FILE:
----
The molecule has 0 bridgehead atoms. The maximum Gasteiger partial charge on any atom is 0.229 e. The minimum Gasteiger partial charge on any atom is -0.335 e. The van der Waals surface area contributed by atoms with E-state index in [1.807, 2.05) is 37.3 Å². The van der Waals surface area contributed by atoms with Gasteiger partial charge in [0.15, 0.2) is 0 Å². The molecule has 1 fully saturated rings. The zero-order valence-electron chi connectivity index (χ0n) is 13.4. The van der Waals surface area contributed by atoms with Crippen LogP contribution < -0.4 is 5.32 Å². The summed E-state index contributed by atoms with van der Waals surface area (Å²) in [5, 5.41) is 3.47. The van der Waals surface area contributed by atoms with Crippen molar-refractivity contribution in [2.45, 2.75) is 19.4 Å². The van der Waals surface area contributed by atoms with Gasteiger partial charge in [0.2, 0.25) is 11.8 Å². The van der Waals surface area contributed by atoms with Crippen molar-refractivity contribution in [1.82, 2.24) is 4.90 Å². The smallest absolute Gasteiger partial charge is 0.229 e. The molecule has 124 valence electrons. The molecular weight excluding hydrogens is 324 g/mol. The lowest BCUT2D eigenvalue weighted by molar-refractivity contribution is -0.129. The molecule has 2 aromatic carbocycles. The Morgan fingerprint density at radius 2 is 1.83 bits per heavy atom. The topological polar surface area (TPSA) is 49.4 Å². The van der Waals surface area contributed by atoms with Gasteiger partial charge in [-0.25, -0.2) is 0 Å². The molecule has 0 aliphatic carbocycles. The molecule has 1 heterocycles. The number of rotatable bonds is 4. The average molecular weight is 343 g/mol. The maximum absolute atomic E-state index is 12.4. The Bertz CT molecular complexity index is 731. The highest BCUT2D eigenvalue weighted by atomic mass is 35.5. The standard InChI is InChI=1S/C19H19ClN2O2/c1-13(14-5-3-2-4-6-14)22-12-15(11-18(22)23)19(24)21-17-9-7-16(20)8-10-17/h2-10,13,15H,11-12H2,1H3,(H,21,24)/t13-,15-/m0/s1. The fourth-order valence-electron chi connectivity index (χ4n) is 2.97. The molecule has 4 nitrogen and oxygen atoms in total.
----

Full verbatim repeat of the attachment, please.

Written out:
The molecule has 0 bridgehead atoms. The maximum Gasteiger partial charge on any atom is 0.229 e. The minimum Gasteiger partial charge on any atom is -0.335 e. The van der Waals surface area contributed by atoms with E-state index in [1.807, 2.05) is 37.3 Å². The van der Waals surface area contributed by atoms with Gasteiger partial charge in [0.15, 0.2) is 0 Å². The molecule has 1 fully saturated rings. The zero-order valence-electron chi connectivity index (χ0n) is 13.4. The van der Waals surface area contributed by atoms with Crippen LogP contribution < -0.4 is 5.32 Å². The summed E-state index contributed by atoms with van der Waals surface area (Å²) in [5, 5.41) is 3.47. The van der Waals surface area contributed by atoms with Crippen molar-refractivity contribution in [2.45, 2.75) is 19.4 Å². The van der Waals surface area contributed by atoms with Gasteiger partial charge in [0.2, 0.25) is 11.8 Å². The van der Waals surface area contributed by atoms with Crippen molar-refractivity contribution in [1.82, 2.24) is 4.90 Å². The smallest absolute Gasteiger partial charge is 0.229 e. The molecule has 124 valence electrons. The molecular weight excluding hydrogens is 324 g/mol. The lowest BCUT2D eigenvalue weighted by molar-refractivity contribution is -0.129. The molecule has 2 aromatic carbocycles. The Morgan fingerprint density at radius 2 is 1.83 bits per heavy atom. The topological polar surface area (TPSA) is 49.4 Å². The van der Waals surface area contributed by atoms with Gasteiger partial charge in [-0.25, -0.2) is 0 Å². The molecule has 0 aliphatic carbocycles. The molecule has 1 heterocycles. The number of rotatable bonds is 4. The average molecular weight is 343 g/mol. The maximum absolute atomic E-state index is 12.4. The Bertz CT molecular complexity index is 731. The highest BCUT2D eigenvalue weighted by atomic mass is 35.5. The standard InChI is InChI=1S/C19H19ClN2O2/c1-13(14-5-3-2-4-6-14)22-12-15(11-18(22)23)19(24)21-17-9-7-16(20)8-10-17/h2-10,13,15H,11-12H2,1H3,(H,21,24)/t13-,15-/m0/s1. The fourth-order valence-electron chi connectivity index (χ4n) is 2.97. The molecule has 4 nitrogen and oxygen atoms in total.